2019 NWT Paddling Trip Recap

This summer we traveled into one of Canada’s newest national parks, Thaidene Nene National Park Reserve. It is a wilderness not accessible by road and because of this some have questioned its value as a national park due to its lack of accessibility.

It’s true. It’s a tough place to reach. Not many will see this place or travel in it but it is a remarkable wild place, home to muskoxen, moose, black and grizzly bear, wolf, wolverine and so many birds.

It deserves protection regardless of whether it is accessible to people or not.

Our 12-week paddling trip was shortened to just six weeks due to several factors, mostly thanks to lupus kicking my ass and the lakes on the Barrens still being frozen in mid-July, both of which are very effective in stalling the forward momentum of a canoe.

The fatigue that accompanies lupus and the persistent ache of joints made this trip, already challenging enough, only tougher. Exhaustion trailed me all summer. It is a frustrating, maddening symptom of lupus. This is not your normal, just paddled 12 hours and now I’m tired kind of exhaustion. This is a tiredness indescribable. When it hits, there is not enough coffee or energy drink to combat it. When it overwhelms I tend to simply plop over and pass out, wherever I happen to be.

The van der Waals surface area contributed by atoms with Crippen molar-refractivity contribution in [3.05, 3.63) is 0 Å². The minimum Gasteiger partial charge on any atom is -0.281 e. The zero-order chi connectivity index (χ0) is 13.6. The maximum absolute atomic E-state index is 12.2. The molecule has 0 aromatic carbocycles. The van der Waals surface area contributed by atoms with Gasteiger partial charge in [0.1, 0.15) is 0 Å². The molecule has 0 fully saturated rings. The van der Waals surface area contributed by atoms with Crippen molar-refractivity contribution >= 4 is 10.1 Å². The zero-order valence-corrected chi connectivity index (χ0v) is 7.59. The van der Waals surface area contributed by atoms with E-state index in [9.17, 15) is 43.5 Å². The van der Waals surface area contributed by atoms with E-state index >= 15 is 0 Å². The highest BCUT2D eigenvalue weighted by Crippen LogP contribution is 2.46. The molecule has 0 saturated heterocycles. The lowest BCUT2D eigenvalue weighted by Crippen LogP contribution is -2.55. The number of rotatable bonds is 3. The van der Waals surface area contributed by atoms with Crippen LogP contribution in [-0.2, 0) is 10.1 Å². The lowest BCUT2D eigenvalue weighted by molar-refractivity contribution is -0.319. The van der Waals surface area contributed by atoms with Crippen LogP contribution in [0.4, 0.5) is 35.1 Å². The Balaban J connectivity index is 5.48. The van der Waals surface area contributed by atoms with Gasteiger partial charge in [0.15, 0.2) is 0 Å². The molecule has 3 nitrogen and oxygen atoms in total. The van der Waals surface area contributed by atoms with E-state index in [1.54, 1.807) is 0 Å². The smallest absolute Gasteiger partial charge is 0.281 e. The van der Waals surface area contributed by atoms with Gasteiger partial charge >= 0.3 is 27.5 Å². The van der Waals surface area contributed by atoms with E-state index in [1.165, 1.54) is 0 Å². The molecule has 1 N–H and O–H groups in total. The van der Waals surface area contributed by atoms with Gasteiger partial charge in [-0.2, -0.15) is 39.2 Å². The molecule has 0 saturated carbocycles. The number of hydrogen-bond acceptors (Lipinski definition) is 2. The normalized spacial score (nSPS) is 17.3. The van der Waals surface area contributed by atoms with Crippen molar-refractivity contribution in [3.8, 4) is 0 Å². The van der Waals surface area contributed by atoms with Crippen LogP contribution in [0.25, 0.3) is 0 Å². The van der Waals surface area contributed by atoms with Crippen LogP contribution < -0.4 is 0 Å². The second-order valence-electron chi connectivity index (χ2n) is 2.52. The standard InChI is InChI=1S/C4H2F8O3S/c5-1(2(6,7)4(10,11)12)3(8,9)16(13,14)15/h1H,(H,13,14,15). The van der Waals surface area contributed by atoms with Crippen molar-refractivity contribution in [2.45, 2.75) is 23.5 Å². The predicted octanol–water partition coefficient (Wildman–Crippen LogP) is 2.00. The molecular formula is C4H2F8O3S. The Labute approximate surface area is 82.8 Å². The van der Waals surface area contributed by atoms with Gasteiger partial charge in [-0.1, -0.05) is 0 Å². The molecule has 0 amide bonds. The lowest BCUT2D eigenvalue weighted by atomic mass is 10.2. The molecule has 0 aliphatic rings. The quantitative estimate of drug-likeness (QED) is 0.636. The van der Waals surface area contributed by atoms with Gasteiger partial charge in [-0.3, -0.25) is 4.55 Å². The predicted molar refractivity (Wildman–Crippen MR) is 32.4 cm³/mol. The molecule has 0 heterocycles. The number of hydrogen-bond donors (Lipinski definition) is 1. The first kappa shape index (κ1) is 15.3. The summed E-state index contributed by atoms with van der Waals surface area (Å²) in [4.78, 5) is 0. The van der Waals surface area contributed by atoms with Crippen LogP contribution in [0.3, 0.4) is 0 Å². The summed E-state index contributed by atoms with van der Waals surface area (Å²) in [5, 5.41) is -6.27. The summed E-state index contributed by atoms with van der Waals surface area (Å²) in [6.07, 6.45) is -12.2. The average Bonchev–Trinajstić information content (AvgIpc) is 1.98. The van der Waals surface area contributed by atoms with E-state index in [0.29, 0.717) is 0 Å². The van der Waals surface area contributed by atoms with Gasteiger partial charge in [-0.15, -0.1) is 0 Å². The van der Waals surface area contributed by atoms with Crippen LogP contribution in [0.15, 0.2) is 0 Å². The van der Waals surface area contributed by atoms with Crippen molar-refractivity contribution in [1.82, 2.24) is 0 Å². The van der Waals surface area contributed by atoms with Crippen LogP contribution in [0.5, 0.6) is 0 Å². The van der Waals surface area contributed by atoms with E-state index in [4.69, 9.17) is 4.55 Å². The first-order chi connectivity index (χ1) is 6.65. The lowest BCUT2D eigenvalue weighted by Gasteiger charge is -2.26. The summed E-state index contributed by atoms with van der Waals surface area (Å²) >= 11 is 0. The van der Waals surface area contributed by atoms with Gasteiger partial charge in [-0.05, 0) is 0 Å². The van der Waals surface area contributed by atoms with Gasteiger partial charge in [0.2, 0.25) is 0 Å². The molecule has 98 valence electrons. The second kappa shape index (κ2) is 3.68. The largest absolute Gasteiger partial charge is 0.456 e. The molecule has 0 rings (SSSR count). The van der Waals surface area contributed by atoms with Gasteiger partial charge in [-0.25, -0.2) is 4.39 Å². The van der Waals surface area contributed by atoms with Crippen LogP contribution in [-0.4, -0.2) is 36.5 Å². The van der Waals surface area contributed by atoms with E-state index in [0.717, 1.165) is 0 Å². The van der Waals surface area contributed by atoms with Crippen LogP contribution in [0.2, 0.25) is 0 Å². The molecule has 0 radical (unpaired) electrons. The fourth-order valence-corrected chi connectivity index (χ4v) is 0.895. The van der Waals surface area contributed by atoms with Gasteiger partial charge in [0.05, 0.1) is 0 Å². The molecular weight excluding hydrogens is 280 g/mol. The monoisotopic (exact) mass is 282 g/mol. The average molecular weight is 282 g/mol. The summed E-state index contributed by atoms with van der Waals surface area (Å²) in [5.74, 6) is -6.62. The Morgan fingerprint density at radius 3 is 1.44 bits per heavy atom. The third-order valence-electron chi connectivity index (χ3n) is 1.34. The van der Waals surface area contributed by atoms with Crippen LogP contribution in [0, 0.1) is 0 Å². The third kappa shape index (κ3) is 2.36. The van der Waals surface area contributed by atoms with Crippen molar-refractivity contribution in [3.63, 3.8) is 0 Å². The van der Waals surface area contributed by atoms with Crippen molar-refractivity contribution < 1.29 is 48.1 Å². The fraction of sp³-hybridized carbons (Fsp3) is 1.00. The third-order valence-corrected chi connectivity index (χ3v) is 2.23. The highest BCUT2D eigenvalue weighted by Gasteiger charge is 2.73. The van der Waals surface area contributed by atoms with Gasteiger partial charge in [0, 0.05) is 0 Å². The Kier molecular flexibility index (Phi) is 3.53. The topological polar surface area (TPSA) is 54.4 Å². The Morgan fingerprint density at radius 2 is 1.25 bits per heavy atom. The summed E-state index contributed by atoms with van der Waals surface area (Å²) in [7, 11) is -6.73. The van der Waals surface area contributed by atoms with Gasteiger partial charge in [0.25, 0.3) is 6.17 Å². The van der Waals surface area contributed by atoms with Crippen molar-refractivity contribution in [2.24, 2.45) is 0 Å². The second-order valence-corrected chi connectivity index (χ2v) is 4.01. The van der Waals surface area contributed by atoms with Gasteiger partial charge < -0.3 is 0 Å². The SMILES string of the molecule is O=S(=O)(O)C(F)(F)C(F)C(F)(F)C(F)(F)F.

Not wanting to push on and risk a full-on flare, which can take months to settle down again, we cut our trip short.

Despite the challenges, oh, what an adventure we had. We spoke only with a half dozen people in six weeks but had the constant company of arctic terns. We wandered among herds of muskoxen, shared beaches with black and grizzly bears, found shorebird nests and lived and traveled across a remote landscape for six wild weeks.

The Grizzly On The Big Salmon River

The experts say never to run from a bear, running provokes a chase instinct in bears.

This is true, which we discovered along the Big Salmon River, a small winding tributary of the Yukon River. It is a fun, swift and narrow river with a few sweepers but little else to really worry about.